The motivation for volunteering to be an uncompensated (and sometimes underappreciated) condo, HOA, or co-op board member is usually a sense of civic duty combined with the desire to protect one’s own investment and quality of life. This means that the majority of board members actually live in the buildings and communities they serve. And that means that most board members are neighbors, serving with and for people who share not just common areas with them, but maybe even actual walls and ceilings.
Such closeness has its benefits: familiarity with the community’s unique issues, people, and history; easy access to documents and other on-site information; and proximity to other board members for meeting quora, for example. But closeness also can lead to conflicts, from the personal to the professional. So how do directors separate the business from the kibbitz in the boardroom?
Upon election, board members become fiduciaries, charged with making policies and decisions in the best interest of the community. A fiduciary has two primary duties: duty of care and duty of loyalty. The former means a board member must exercise reasonable care when making decisions that will impact the building or community. The latter is a standard that requires a board member to act in the best interests of the corporation or association.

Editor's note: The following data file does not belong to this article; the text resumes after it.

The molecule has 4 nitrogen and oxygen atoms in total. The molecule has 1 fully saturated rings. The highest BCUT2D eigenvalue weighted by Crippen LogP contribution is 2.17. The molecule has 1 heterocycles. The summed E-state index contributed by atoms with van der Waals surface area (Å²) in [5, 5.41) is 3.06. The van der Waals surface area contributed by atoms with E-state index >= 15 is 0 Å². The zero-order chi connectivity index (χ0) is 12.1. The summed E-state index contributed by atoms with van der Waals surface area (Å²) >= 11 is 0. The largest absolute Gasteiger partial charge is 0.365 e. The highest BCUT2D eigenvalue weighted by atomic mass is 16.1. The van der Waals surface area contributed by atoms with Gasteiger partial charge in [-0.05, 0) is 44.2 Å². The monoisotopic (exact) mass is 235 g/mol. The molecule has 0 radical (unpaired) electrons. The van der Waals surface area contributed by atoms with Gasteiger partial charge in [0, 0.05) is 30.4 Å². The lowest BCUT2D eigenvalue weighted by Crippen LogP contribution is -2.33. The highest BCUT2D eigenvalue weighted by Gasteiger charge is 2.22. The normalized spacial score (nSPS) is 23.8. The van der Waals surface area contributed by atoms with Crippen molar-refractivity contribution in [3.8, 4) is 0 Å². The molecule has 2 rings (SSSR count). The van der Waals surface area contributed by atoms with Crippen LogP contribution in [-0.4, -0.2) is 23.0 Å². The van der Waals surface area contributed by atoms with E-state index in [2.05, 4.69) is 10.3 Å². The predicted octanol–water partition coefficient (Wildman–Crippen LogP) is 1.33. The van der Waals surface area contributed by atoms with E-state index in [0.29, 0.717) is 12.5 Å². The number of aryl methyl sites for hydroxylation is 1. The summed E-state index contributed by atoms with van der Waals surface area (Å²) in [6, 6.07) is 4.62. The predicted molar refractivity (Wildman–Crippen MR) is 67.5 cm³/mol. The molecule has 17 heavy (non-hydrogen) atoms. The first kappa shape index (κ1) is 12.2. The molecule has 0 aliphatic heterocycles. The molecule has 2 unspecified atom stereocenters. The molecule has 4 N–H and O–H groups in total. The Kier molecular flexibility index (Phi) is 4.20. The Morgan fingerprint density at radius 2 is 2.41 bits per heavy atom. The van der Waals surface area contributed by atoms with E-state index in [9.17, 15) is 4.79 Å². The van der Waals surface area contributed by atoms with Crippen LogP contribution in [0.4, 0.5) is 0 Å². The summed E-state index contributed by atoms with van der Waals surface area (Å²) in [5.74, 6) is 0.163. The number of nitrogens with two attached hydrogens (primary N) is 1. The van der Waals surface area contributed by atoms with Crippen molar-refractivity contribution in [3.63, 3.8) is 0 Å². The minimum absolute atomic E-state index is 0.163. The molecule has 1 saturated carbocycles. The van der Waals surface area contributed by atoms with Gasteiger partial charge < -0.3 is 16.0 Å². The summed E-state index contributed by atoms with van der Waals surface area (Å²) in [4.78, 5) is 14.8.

Both of these duties prescribe a responsibility to put one’s personal interests aside in execution of board business, says Mary-Joy Howes, partner in the law firm of Goodman, Shapiro & Lombardi, LLC with offices in Massachusetts and Rhode Island. “Board members must always have the association’s best interest as their number-one priority,” she says, “and unit owners need to be able to trust that the elected board is acting in the association’s best interest at all times. The board members’ loyalty must be to the association and the association only.”
In practice, however, fiduciaries carry out their business more or less on the honor system—and much of real estate is a family affair. The stewardship of buildings and communities where multiple families live—served by the boards of directors and boards of trustees in condos, HOAs, and co-ops—often follows bloodlines. But on a residential board, close family relationships between members can lead to a concentration of power that does not serve the common interests of the membership. Additionally, existing family dynamics and inherent conflicts can also become problematic on an association board of directors.